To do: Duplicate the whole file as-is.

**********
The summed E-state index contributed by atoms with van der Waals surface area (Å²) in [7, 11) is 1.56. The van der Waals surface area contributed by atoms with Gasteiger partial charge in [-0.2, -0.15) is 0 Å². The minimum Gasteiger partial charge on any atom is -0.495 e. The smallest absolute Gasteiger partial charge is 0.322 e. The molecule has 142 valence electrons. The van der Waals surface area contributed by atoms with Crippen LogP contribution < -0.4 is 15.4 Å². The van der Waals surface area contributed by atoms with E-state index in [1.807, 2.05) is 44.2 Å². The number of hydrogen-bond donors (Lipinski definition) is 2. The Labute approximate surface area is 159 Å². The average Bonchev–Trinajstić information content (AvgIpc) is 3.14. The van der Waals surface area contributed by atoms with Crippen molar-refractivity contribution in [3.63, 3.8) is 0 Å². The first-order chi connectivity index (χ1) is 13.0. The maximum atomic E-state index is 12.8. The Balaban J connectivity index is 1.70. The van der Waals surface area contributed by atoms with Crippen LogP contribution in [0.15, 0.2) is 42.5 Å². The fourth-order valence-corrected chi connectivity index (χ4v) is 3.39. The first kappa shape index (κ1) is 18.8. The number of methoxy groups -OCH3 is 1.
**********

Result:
The summed E-state index contributed by atoms with van der Waals surface area (Å²) in [7, 11) is 1.56. The van der Waals surface area contributed by atoms with Gasteiger partial charge in [-0.2, -0.15) is 0 Å². The minimum Gasteiger partial charge on any atom is -0.495 e. The smallest absolute Gasteiger partial charge is 0.322 e. The molecule has 142 valence electrons. The van der Waals surface area contributed by atoms with Crippen LogP contribution < -0.4 is 15.4 Å². The van der Waals surface area contributed by atoms with E-state index in [1.807, 2.05) is 44.2 Å². The number of hydrogen-bond donors (Lipinski definition) is 2. The Labute approximate surface area is 159 Å². The average Bonchev–Trinajstić information content (AvgIpc) is 3.14. The van der Waals surface area contributed by atoms with Crippen molar-refractivity contribution in [3.63, 3.8) is 0 Å². The first-order chi connectivity index (χ1) is 13.0. The maximum atomic E-state index is 12.8. The Balaban J connectivity index is 1.70. The van der Waals surface area contributed by atoms with Crippen LogP contribution in [0.15, 0.2) is 42.5 Å². The fourth-order valence-corrected chi connectivity index (χ4v) is 3.39. The first kappa shape index (κ1) is 18.8. The number of methoxy groups -OCH3 is 1.